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Understanding Dementia and Alzheimer’s

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According to Wikipedia, dementia is a broad category of brain diseases which cause long term loss of the ability to think and reason clearly which can severely affect a person’s daily function. Alzheimer’s is the most common form of dementiaAlzheimer’s is a disease, dementia is a broad spectrum term used to describe various symptoms, not limited to just Alzheimer’s.

The symptoms of dementia are generally associated with memory loss and other thinking skills which are critical for a person being able to function in their day to day life. Although 60-80 percent of patients with dementia are diagnosed with Alzheimer’s, there are other forms of dementia such as vascular dementia which can occur after a person suffers from a stroke. There is no cure for Alzheimer’s but there are some forms of dementia that can be treated, such as dementia that is caused by medication side effects, thyroid problems, depression, and excessive use of alcohol.

Often times someone suffering from dementia is not aware they are exhibiting any symptoms; so friends, family, and loved ones are a great resource for health care professionals to interview. They can share information about the individual’s erratic behavior and also observe any characteristic changes associated with dementia.

There is no single way to diagnose dementia or Alzheimer’s other than having a post-mortem examination of brain tissue. Individuals can be evaluated by a health care professional, who would administer a medical evaluation including:

  • Complete medical history
  • Physical examination
  • Electrocardiogram
  • Mental and neurological status assessment tests
  • Blood analysis
  • Urine analysis

Scientists have determined the cause of dementia which leads to Alzheimer’s starts in the brain, usually in the hippocampus, which is where the formation of new memory occurs. The human brain consists of billions of neurons which are the brain’s communication cells. When the cells associated with dementia are unable to do their job, it affects one’s ability to think, learn and remember. As Alzheimer’s progresses through other parts of the brain, an individual’s symptoms will become increasingly more severe. The symptoms of dementia leading to Alzheimer’s are progressive and irreversible.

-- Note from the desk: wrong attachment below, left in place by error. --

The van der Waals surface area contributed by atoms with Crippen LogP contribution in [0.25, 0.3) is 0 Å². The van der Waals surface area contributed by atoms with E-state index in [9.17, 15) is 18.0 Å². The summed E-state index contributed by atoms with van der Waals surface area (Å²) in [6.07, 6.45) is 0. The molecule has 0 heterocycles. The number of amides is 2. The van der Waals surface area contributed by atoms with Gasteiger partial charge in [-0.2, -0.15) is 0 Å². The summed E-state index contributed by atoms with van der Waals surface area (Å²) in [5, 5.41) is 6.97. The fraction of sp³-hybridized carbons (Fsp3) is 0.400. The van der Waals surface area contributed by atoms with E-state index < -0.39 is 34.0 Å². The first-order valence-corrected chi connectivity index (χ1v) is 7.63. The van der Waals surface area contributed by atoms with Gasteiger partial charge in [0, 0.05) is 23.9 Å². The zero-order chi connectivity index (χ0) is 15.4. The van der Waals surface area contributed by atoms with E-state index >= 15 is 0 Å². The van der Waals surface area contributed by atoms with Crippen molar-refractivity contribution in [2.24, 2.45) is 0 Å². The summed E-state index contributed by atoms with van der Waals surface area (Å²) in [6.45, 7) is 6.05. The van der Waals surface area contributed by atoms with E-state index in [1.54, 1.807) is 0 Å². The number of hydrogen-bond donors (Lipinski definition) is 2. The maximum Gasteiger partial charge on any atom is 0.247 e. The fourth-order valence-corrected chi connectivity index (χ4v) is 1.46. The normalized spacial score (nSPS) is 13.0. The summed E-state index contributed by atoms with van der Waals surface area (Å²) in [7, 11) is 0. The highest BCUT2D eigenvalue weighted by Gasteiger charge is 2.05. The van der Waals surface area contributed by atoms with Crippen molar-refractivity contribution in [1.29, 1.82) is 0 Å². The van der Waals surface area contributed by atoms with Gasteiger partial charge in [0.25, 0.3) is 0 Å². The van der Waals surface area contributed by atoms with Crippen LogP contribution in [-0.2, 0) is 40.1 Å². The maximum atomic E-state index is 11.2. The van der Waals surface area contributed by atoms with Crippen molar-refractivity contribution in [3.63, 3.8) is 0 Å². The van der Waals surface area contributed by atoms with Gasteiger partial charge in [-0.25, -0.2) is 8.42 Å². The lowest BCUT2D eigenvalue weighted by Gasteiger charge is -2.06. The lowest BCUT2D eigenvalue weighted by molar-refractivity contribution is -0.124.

There are a wide variety of symptoms associated with dementia. The most common early stage indications are:

  • Short term memory loss
  • Difficulty with communication and language skills
  • Unfounded fears about family and care givers
  • Inability to focus or pay attention for a long period of time
  • Impaired visual perception
  • Impaired judgment
  • Reasoning skills

If you or a loved one is suffering from symptoms of dementia or has been diagnosed with Alzheimer’s, it is important to have a care facility that understands each patient suffers from different symptoms and behaviors. Therefore, it is important to preserve the dignity of an individual while providing individualized care. At The Abri Memory Care Center at Senior Care Centers, the Abri Memory Care Team provides a safe refuge which is familiar and soothing to individuals. Our specialized nurses and therapists encourage our patients to enjoy stimulating daily routines and build friendships with other residents.

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